Wet n Wild Bardia
Risk Reduction and Preparedness in Nepal
are heard History is seen
Text : Shreesha Nankhwa Photo: Pradip Tuladhar
From the outside the house we are about to enter is barely any different from any of the other houses belonging to the same colony in Tokha. But as you enter through the gate, your eyes are immediately drawn to the Ganesh carving and the traditional Nepali bell just outside the main door of this modern looking house. And that sets the tone for the entire of the house we enter momentarily – a blend of east and the west.
The first thing you notice when you enter the house is the wood. Wooden floors, wooden staircases, wood paneling in the walls and the solid wood furniture. The entire home seems like an ode to wood. The owner of the home, who wishes to remain anonymous, had no concrete plans when he began decorating his newly bought second home. However, being a veteran in the furniture and flooring industry and working mostly with wood, he could not help himself and used the element unreservedly while furnishing his home. According to him all the design ideas came from and were implemented by him and one of his top woodcraftsmen.
The foyer itself features polished wooden floor and leads straight to a staircase, again built of wood. Below the staircase, the area has been utilized and cleverly converted into storage space. Off the foyer is the open drawing room, which is the first room you enter. The drawing room is dominated by a large comfortable sofa set that has been hand-carved by skilled local craftsmen. The floors are all wood with area rugs covering only small portions of the floor. Separating the living room with the kitchen is a wall set upon with a cupboard, again made of solid wood.
The 12X14 kitchen itself is a modular kitchen, however, unlike most modular kitchen, it is made of solid wood. On the other side of the kitchen is the dining area, which features a table and a set of chairs. The final room in the ground floor is the guest bedroom, made entirely of pinewood. The bed, the furniture, the floors are all covered in light pine wood that gives this room a light, slightly rustic feel to it. Even the lighting fixtures are made of light wood that goes well with the décor of the room.
As you move up the stairs, you’ll notice custom sized mirrors and Thanka paintings dominating the landings. The beams and pillars have all been covered with wood. The first floor contains the large 14 X 22 ft. the master bedroom, dominated by dark wooden floors and a magnificent bed made out of only two pieces of solid wood and has been handcrafted by his employees.
The wall opposite the door features wooden wardrobes attached. The other three walls feature custom made paintings depicting different areas of Nepal. The eastern wall features a grand painting of sunrise while the northern wall depicts the Annapurna Range. The third wall consists of paintings depicting southern regions like Janakpur.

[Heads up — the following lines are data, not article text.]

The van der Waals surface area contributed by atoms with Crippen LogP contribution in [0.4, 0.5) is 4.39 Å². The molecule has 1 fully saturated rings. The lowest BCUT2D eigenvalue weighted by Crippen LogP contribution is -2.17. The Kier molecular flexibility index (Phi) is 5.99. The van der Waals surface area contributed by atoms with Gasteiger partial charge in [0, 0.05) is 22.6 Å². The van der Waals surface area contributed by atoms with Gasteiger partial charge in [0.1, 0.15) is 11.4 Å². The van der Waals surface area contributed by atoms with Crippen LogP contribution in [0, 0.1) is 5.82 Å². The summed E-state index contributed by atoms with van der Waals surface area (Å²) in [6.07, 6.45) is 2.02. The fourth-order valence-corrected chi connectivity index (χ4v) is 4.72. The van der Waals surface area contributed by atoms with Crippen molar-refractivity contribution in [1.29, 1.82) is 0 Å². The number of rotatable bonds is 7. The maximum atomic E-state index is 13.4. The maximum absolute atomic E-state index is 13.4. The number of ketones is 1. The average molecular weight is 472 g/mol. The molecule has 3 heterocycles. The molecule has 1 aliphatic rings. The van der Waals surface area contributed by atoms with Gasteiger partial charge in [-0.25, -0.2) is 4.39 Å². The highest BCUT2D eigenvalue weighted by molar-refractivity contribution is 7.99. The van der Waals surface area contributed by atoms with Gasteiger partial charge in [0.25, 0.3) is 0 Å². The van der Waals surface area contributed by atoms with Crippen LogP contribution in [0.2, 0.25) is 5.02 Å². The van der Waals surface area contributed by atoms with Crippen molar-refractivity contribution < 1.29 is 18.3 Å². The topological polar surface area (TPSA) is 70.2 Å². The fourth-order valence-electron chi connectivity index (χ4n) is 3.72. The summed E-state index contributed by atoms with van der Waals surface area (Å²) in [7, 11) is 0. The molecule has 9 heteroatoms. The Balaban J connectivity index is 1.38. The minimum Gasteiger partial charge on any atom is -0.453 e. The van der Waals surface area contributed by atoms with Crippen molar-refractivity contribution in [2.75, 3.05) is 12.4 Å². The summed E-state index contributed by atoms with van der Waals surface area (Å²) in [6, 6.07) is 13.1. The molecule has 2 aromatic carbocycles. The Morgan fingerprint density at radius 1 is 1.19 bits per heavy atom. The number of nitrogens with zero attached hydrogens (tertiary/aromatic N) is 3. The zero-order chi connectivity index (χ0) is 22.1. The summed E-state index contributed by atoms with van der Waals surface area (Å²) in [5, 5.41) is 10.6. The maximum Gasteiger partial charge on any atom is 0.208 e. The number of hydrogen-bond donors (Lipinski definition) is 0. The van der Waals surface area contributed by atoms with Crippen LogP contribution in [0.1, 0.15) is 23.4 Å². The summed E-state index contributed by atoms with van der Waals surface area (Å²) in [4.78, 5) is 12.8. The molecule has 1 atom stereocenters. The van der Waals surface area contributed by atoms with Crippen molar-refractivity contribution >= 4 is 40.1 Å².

The owner still plans to build a sitting for this master bedroom. The second bedroom in the first floor is also decorated with dark polished sisal wood. The floors, the bed, the wardrobe all match the dark wood theme going on in this floor. The wide windows dominating one of the walls lend the room a bright and cheery air.
The topmost floor features another bedroom as well as a small prayer area. The bedroom again follows the theme in the other two bedrooms of dark wooden floors, solid beds and an entire wall with attached wooden wardrobes. The room also opens into the sunny terrace. The first thing you notice as you step out into the terrace is the gust of afternoon wind blowing off the hills. You can get a good view of the surrounding areas, farmlands and faraway hills from the terrace. There are tables and chairs arranged neatly in the terrace, where you could have a family breakfast out in the open air.
Outside of the house, in the backyard, you will also find a small cottage like structure that resembles old Nepali style homes common in villages of Nepal. The owner confesses to building it as it reminds him of his parents and of home. The house has been fitted with olden equipments like halo, jato, dhiki, sarangi etc that speaks of life in the olden days.
Overall, the house shows off a neo-classical bent that neatly blends Western, Tibetan and Newari styles to create a décor that is impressive without being ostentatious. The house covers about 2300 square feet of space and has a warm and welcoming vibe to it, perhaps due to the overabundance of wood used in its décor.
Although this is not the primary residence for the owner, it has served him well. At times it acts as a second family home, at times as a guest house for important clients and most importantly, it is a sample home for clients who want to commission wood work, be it flooring, furniture or anything else from his company. However, to us, this house is a great example of how wood can be incorporated in the décor of a house to give it an elegant yet warm and inviting ambiance.